"I speculate that they either got turned around (or) lost the trail, possibly because of snow at the top of the ridge," Coyle said in an email around 8 p.m. - about two and a half hours after their distress call first went out. "They probably found the trail after they called for help but by then the batteries on the phone were drained."
The terrain is so steep that parts of the trail have ropes for balance.
The ages of the stranded hikers are unknown Coyle said.


the previous rescue ...

http://www.coquitlam-sar.bc.ca/2013/05/rescue-on-eagle-ridge/

n Sunday May 19th, Coquitlam SAR members had just returned from assisting Ridge Meadows SAR in the search for a missing man in Maple Ridge, when we were paged by Coquitlam RCMP at 19:00. Three 23 year old male hikers reported themselves lost. They had been hiking on the Dilly Dally trail out of Buntzen Lake, and had somehow missed the trail due to snow at the top of Eagle Ridge.


The subjects indicated that although they had all done this hike before, they had lost the trail in the snow, and had attempted to navigate to where they believed the trail to be. This turned out to be the wrong route, which left them stranded where they were found. They did not have a GPS, and carried minimal equipment with them.

Several weeks of warm weather has melted much of the snowpack, but hikers should be aware that snow lingers on Eagle Ridge well into June, and can obscure trails and trail markers, make for very slow travel, and presents a risk of slip-and-fall injuries. We would also like to remind people that navigation items such as a wilderness GPS, a map and a compas, along with knowing how to use them, can make finding your way much easier. Remember to always take enough clothing and food to handle an emergency, and to call for help early when you know you are lost.

Dale Wambaugh
(dwambaugh) - MLife

Locale: Pacific Northwest
Re: more stranded hikers in the same spot on 06/03/2013 11:30:07 MDT Print View

Sounds like the local SAR should park a trailer there.

Like my comment about the wilderness trails close to Seattle, I think it fools people into a false sense of security.

Daniel Fish
(daniel@fishfamilypdx.com)

Locale: PDX
... on 06/05/2013 17:37:47 MDT Print View

...

Edited by daniel@fishfamilypdx.com on 06/08/2013 18:32:01 MDT.

Ken Thompson
(kthompson) - MLife
Re: caltopo button compass whistle neckalces on 06/05/2013 18:09:51 MDT Print View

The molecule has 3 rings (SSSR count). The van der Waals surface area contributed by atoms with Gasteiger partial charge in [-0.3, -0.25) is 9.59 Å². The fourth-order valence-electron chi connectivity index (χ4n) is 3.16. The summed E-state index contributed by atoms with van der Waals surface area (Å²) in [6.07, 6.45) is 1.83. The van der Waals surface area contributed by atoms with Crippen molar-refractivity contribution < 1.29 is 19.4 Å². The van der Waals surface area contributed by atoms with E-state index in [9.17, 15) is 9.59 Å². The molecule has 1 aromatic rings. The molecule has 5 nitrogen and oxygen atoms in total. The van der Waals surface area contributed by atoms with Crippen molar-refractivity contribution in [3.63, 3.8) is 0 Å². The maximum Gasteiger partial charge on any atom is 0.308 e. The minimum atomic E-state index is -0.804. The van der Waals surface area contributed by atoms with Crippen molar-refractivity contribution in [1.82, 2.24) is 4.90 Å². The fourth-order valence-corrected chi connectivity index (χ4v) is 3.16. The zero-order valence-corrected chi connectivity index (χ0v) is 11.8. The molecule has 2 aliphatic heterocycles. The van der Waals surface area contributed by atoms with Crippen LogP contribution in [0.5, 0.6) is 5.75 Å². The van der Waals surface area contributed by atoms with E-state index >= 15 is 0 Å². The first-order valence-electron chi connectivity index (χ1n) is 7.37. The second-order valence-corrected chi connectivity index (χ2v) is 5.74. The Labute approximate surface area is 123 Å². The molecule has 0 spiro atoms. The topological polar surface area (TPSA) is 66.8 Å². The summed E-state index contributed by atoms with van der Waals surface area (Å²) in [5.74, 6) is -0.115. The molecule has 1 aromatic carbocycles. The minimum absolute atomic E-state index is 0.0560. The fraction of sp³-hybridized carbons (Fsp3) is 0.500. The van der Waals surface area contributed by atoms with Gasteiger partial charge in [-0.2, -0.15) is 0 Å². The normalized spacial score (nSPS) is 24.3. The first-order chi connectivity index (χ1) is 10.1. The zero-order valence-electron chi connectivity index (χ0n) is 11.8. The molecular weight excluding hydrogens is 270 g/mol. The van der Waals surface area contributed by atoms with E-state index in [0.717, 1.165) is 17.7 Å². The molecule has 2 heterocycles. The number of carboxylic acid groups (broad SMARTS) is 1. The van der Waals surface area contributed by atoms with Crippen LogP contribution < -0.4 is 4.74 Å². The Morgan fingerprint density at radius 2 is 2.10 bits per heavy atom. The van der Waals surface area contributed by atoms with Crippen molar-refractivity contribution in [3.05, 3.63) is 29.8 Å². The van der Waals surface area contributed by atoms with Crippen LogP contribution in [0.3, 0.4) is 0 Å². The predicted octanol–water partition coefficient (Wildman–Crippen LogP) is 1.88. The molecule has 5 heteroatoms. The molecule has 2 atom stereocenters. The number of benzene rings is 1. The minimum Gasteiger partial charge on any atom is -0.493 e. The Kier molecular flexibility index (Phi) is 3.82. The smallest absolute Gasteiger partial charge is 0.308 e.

I pass out copies of the BLM issued maps of the King Range(Lost Coast) here. Too many without any map at all. Or almost as bad, the Wilderness Press map. Extra tide charts too. The button compass is a nice touch. Not really needed right on the coast as the ocean is hard to miss.

People are always appreciative.

Edit : For clarification. I do not pack in extra copies as a rule. I just give mine to the unprepared dufus. Never happy about it.


http://www.youtube.com/watch?v=4A6Bu96ALOw Magic at :30

Edited by kthompson on 06/06/2013 18:46:24 MDT.

Dale Wambaugh
(dwambaugh) - MLife

Locale: Pacific Northwest
Re: Re: caltopo button compass whistle neckalces on 06/05/2013 19:28:59 MDT Print View

You never know...

So the story goes, a lady from LA was in Lahina and asked a tour boat deckhand, "what ocean is that out there. The deckhand regained his composure and replied, "that is the Pacific Ocean, Ma'am." And she said, "oh, that's nice, we have one of those home in California too!"

You can give them a map, but can they read it? Maybe a whistle and the name of their next of kin?

Nick Gatel
(ngatel) - MLife

Locale: Southern California
Re: caltopo button compass whistle neckalces on 06/05/2013 20:25:10 MDT Print View

When hiking I mind my own business and keep my conversations with strangers to a simple, "Hi."

If someone asks for help, I assist them as best I can.

Craig W.
(xnomanx) - F - M
Re: Re: caltopo button compass whistle neckalces on 06/05/2013 22:08:22 MDT Print View

"When hiking I mind my own business and keep my conversations with strangers to a simple, "Hi."

If someone asks for help, I assist them as best I can."



+1 Nick.

Stephen Barber
(grampa) - MLife

Locale: SoCal
re: UL & 10 Essentials on 06/05/2013 22:26:44 MDT Print View

Nick sez: "Except for the cell phone that looks like my normal 5 day kit ;)"

Good point! Actually, a well prepared for anything day pack is pretty much a UL backpack! I put together a daypack with "what I want if I get stuck overnight" gear, and when I got done, about the only difference between that and my regular pack was a real sleeping bag and tarp, and food!


p.s. for Nick - the demo pack gets mailed tomorrow!!!

Daniel Fish
(daniel@fishfamilypdx.com)

Locale: PDX
... on 06/05/2013 22:37:25 MDT Print View

...

Edited by daniel@fishfamilypdx.com on 06/08/2013 18:32:33 MDT.

Craig W.
(xnomanx) - F - M
Re: To Craig and Nick on 06/05/2013 22:45:38 MDT Print View

Oh boy...

1

Ian B.
(IDBLOOM) - MLife

Locale: PNW
Re: Re: Re: caltopo button compass whistle neckalces on 06/05/2013 22:50:30 MDT Print View

It might be a PNW thing. When we were hiking N. Cascades last week, we encountered several hikers and almost without exception "Beautiful day!" "Where you hiking to/from?" "Where are you from?" etc etc.

When I was in DC, everyone is in a bubble and as a rule, you don't strike up conversations with strangers unless you want to get pepper sprayed.